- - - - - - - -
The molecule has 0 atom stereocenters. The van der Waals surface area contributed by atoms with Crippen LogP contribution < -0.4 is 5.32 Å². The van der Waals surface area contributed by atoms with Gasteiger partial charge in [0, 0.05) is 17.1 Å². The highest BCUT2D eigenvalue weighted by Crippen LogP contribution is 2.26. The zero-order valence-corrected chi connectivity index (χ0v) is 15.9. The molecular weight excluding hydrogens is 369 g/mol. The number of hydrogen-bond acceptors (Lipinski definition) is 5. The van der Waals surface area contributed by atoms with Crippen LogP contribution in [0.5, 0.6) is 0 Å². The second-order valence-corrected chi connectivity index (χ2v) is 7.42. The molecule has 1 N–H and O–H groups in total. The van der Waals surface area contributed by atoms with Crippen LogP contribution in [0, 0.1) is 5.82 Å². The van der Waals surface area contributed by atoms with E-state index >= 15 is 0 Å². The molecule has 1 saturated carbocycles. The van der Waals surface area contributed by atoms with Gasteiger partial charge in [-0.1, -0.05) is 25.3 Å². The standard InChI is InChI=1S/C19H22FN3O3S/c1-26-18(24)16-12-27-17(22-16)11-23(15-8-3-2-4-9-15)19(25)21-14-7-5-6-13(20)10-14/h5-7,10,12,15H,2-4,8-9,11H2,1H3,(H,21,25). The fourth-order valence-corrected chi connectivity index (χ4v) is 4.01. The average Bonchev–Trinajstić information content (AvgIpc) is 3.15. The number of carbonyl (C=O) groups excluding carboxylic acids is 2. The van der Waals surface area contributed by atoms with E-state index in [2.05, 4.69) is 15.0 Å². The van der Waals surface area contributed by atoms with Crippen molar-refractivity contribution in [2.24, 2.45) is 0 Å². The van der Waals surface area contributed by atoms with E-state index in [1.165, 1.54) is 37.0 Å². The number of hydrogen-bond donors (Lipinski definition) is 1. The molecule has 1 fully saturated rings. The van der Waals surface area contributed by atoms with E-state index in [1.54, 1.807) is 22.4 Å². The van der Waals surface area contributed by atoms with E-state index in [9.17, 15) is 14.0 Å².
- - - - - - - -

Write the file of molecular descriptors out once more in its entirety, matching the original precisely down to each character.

The molecule has 0 atom stereocenters. The van der Waals surface area contributed by atoms with Crippen LogP contribution < -0.4 is 5.32 Å². The van der Waals surface area contributed by atoms with Gasteiger partial charge in [0, 0.05) is 17.1 Å². The highest BCUT2D eigenvalue weighted by Crippen LogP contribution is 2.26. The zero-order valence-corrected chi connectivity index (χ0v) is 15.9. The molecular weight excluding hydrogens is 369 g/mol. The number of hydrogen-bond acceptors (Lipinski definition) is 5. The van der Waals surface area contributed by atoms with Crippen LogP contribution in [0.5, 0.6) is 0 Å². The second-order valence-corrected chi connectivity index (χ2v) is 7.42. The molecule has 1 N–H and O–H groups in total. The van der Waals surface area contributed by atoms with Crippen LogP contribution in [0, 0.1) is 5.82 Å². The van der Waals surface area contributed by atoms with E-state index >= 15 is 0 Å². The molecule has 1 saturated carbocycles. The van der Waals surface area contributed by atoms with Gasteiger partial charge in [-0.1, -0.05) is 25.3 Å². The standard InChI is InChI=1S/C19H22FN3O3S/c1-26-18(24)16-12-27-17(22-16)11-23(15-8-3-2-4-9-15)19(25)21-14-7-5-6-13(20)10-14/h5-7,10,12,15H,2-4,8-9,11H2,1H3,(H,21,25). The fourth-order valence-corrected chi connectivity index (χ4v) is 4.01. The average Bonchev–Trinajstić information content (AvgIpc) is 3.15. The number of carbonyl (C=O) groups excluding carboxylic acids is 2. The van der Waals surface area contributed by atoms with E-state index in [2.05, 4.69) is 15.0 Å². The van der Waals surface area contributed by atoms with Crippen molar-refractivity contribution in [2.24, 2.45) is 0 Å². The van der Waals surface area contributed by atoms with E-state index in [1.165, 1.54) is 37.0 Å². The number of hydrogen-bond donors (Lipinski definition) is 1. The molecule has 1 fully saturated rings. The van der Waals surface area contributed by atoms with E-state index in [1.54, 1.807) is 22.4 Å². The van der Waals surface area contributed by atoms with E-state index in [9.17, 15) is 14.0 Å².